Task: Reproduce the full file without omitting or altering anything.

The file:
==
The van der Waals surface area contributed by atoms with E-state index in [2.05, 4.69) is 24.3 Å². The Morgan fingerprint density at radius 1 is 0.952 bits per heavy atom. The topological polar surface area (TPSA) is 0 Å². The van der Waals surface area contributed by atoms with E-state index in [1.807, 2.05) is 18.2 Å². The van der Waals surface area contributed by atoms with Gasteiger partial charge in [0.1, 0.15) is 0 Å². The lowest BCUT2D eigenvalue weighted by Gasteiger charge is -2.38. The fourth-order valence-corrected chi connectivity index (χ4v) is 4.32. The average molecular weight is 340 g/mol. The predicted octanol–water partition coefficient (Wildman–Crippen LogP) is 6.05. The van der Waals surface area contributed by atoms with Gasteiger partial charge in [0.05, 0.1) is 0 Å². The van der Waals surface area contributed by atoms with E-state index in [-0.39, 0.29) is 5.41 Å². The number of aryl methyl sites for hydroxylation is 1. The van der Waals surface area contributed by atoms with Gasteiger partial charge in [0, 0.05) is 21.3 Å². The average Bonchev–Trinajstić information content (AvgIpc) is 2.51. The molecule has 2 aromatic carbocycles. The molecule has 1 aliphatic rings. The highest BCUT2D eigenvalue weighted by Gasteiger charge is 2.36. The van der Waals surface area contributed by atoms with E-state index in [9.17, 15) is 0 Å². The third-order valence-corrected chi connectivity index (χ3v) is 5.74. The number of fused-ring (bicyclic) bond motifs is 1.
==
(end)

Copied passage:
The van der Waals surface area contributed by atoms with E-state index in [2.05, 4.69) is 24.3 Å². The Morgan fingerprint density at radius 1 is 0.952 bits per heavy atom. The topological polar surface area (TPSA) is 0 Å². The van der Waals surface area contributed by atoms with E-state index in [1.807, 2.05) is 18.2 Å². The van der Waals surface area contributed by atoms with Gasteiger partial charge in [0.1, 0.15) is 0 Å². The lowest BCUT2D eigenvalue weighted by Gasteiger charge is -2.38. The fourth-order valence-corrected chi connectivity index (χ4v) is 4.32. The average molecular weight is 340 g/mol. The predicted octanol–water partition coefficient (Wildman–Crippen LogP) is 6.05. The van der Waals surface area contributed by atoms with Gasteiger partial charge in [0.05, 0.1) is 0 Å². The van der Waals surface area contributed by atoms with E-state index in [-0.39, 0.29) is 5.41 Å². The number of aryl methyl sites for hydroxylation is 1. The van der Waals surface area contributed by atoms with Gasteiger partial charge in [0, 0.05) is 21.3 Å². The average Bonchev–Trinajstić information content (AvgIpc) is 2.51. The molecule has 2 aromatic carbocycles. The molecule has 1 aliphatic rings. The highest BCUT2D eigenvalue weighted by Gasteiger charge is 2.36. The van der Waals surface area contributed by atoms with E-state index in [9.17, 15) is 0 Å². The third-order valence-corrected chi connectivity index (χ3v) is 5.74. The number of fused-ring (bicyclic) bond motifs is 1.